Don’t Rely on Credit Monitoring if Your Data Was Stolen in Equifax Hack

"No matter what kind of credit monitoring you have, it does nothing to tell you about (or stop) fraud from happening on accounts you’ve already opened."

Don’t rely on a credit monitoring service to protect yourself from fraud. Damien Meyer/AFP/Getty Images)

You’ve heard the advertisements, and you’ve read the news reports. Sign up for a credit monitoring service and you’ll be protected from corporate database hacks like the massive one that hit credit reporting company Equifax this summer—news of which broke yesterday.

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It does sound good. After all, knowing when somebody else tries to do something with your personal data is a good thing, right?

It is, but by the time your personal data has been compromised—like it was for almost 150 million Americans who had Social Security numbers, credit card numbers, driver’s license numbers, birth dates and addresses exposed in the Equifax hack—you’ve already missed your best opportunity to protect yourself. And the vast majority of credit monitoring services don’t really provide you with protection where you’re most vulnerable. They also can get you a false sense of security.

So what is credit monitoring? For a monthly fee, one of the monitoring companies will scan your credit file and let you know if they see any suspicious transactions. If you made them, you’re good to go. If you didn’t, you can start the process of fighting identity theft.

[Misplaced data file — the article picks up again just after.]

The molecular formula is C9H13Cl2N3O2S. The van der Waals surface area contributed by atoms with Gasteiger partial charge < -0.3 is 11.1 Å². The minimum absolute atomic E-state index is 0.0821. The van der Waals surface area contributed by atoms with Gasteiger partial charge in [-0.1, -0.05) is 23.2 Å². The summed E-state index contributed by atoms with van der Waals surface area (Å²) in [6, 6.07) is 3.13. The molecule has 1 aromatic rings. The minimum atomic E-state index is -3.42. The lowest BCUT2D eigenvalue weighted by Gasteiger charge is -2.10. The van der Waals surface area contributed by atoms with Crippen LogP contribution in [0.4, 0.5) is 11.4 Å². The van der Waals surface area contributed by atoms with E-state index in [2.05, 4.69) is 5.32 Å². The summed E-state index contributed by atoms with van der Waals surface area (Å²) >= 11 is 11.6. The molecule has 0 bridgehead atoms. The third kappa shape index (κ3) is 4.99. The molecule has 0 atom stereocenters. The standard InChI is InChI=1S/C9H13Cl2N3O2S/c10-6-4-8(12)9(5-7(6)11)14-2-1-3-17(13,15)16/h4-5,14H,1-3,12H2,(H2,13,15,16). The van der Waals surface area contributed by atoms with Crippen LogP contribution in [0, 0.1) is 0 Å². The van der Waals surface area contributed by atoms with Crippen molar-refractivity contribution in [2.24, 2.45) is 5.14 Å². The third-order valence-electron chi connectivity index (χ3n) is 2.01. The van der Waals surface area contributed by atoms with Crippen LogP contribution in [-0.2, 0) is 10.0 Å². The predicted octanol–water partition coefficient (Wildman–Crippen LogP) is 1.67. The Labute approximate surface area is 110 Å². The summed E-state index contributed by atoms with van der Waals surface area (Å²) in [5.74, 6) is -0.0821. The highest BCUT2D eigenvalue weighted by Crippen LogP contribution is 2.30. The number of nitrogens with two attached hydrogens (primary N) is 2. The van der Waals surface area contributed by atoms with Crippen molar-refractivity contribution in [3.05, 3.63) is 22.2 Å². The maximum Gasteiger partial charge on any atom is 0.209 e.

But you only have certain kinds of protections based on the monitoring you get—and you might not even have much protection at all. The best monitoring programs watch for activity through all three of the major credit bureaus, while others (including most of the free or low-cost ones) usually monitor just one. Note that Equifax is offering free monitoring for all Americans for one year, but only through their bureau. But no matter what kind of credit monitoring you have, it does nothing to tell you about (or stop) fraud from happening on accounts you’ve already opened.

For example, a credit-monitoring service would warn you that somebody opened a new credit card with your personal information, but it wouldn’t tell you that somebody ripped off the electronic data in the credit card you already have and was using it to make purchases. Monitoring also doesn’t track fraud outside some very specific parameters. If a crook uses your Social Security number but with a different name or address, you usually won’t be notified.

Your goal should be to do a much better job protecting your data before you become a victim, and locking down access in places where thieves could find a way in. You can do that yourself, without the help and expense of a credit monitoring service—and give yourself real peace of mind instead of relying on somebody else.